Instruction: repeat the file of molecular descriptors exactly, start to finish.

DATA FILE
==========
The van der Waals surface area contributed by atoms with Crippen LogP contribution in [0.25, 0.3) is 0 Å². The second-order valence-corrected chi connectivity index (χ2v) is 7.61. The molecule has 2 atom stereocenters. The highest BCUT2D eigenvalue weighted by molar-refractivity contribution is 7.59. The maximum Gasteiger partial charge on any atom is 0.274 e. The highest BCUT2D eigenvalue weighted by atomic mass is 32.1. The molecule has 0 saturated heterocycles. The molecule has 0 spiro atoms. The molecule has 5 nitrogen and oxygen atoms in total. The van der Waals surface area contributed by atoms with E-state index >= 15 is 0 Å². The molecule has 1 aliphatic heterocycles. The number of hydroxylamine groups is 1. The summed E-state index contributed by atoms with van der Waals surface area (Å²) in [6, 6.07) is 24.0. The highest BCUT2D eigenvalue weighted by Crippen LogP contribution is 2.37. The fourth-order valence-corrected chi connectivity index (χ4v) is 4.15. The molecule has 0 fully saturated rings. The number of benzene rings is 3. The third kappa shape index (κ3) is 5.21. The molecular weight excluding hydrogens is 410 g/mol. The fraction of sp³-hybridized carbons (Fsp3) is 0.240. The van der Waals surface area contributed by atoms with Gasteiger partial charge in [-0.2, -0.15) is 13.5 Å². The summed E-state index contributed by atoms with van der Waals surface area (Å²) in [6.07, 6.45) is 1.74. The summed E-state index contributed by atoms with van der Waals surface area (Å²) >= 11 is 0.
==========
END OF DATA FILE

The van der Waals surface area contributed by atoms with Crippen LogP contribution in [0.25, 0.3) is 0 Å². The second-order valence-corrected chi connectivity index (χ2v) is 7.61. The molecule has 2 atom stereocenters. The highest BCUT2D eigenvalue weighted by molar-refractivity contribution is 7.59. The maximum Gasteiger partial charge on any atom is 0.274 e. The highest BCUT2D eigenvalue weighted by atomic mass is 32.1. The molecule has 0 saturated heterocycles. The molecule has 0 spiro atoms. The molecule has 5 nitrogen and oxygen atoms in total. The van der Waals surface area contributed by atoms with E-state index >= 15 is 0 Å². The molecule has 1 aliphatic heterocycles. The number of hydroxylamine groups is 1. The summed E-state index contributed by atoms with van der Waals surface area (Å²) in [6, 6.07) is 24.0. The highest BCUT2D eigenvalue weighted by Crippen LogP contribution is 2.37. The fourth-order valence-corrected chi connectivity index (χ4v) is 4.15. The molecule has 0 fully saturated rings. The number of benzene rings is 3. The third kappa shape index (κ3) is 5.21. The molecular weight excluding hydrogens is 410 g/mol. The fraction of sp³-hybridized carbons (Fsp3) is 0.240. The van der Waals surface area contributed by atoms with Gasteiger partial charge in [-0.2, -0.15) is 13.5 Å². The summed E-state index contributed by atoms with van der Waals surface area (Å²) in [6.07, 6.45) is 1.74. The summed E-state index contributed by atoms with van der Waals surface area (Å²) >= 11 is 0.